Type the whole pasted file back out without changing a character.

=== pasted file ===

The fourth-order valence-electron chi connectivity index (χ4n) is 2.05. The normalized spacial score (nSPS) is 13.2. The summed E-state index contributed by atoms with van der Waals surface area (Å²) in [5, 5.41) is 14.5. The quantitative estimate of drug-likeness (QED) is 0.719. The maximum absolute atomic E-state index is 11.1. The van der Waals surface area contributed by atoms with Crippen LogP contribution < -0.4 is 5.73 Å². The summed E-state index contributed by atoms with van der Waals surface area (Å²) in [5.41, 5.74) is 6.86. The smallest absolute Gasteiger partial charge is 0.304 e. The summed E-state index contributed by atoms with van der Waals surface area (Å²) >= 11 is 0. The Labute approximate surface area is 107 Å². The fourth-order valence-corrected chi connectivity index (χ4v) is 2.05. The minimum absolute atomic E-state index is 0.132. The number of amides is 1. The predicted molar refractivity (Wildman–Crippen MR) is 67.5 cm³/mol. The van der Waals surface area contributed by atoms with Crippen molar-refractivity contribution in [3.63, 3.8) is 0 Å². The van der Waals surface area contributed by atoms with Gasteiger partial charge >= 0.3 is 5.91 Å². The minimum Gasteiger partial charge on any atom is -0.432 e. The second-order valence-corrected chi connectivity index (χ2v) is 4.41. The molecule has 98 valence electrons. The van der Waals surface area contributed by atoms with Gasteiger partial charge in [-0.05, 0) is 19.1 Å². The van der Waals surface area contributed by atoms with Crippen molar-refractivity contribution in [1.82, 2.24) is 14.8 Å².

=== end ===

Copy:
The fourth-order valence-electron chi connectivity index (χ4n) is 2.05. The normalized spacial score (nSPS) is 13.2. The summed E-state index contributed by atoms with van der Waals surface area (Å²) in [5, 5.41) is 14.5. The quantitative estimate of drug-likeness (QED) is 0.719. The maximum absolute atomic E-state index is 11.1. The van der Waals surface area contributed by atoms with Crippen LogP contribution < -0.4 is 5.73 Å². The summed E-state index contributed by atoms with van der Waals surface area (Å²) in [5.41, 5.74) is 6.86. The smallest absolute Gasteiger partial charge is 0.304 e. The summed E-state index contributed by atoms with van der Waals surface area (Å²) >= 11 is 0. The Labute approximate surface area is 107 Å². The fourth-order valence-corrected chi connectivity index (χ4v) is 2.05. The minimum absolute atomic E-state index is 0.132. The number of amides is 1. The predicted molar refractivity (Wildman–Crippen MR) is 67.5 cm³/mol. The van der Waals surface area contributed by atoms with Crippen molar-refractivity contribution in [3.63, 3.8) is 0 Å². The van der Waals surface area contributed by atoms with Gasteiger partial charge >= 0.3 is 5.91 Å². The minimum Gasteiger partial charge on any atom is -0.432 e. The second-order valence-corrected chi connectivity index (χ2v) is 4.41. The molecule has 98 valence electrons. The van der Waals surface area contributed by atoms with Gasteiger partial charge in [-0.05, 0) is 19.1 Å². The van der Waals surface area contributed by atoms with Crippen molar-refractivity contribution in [1.82, 2.24) is 14.8 Å².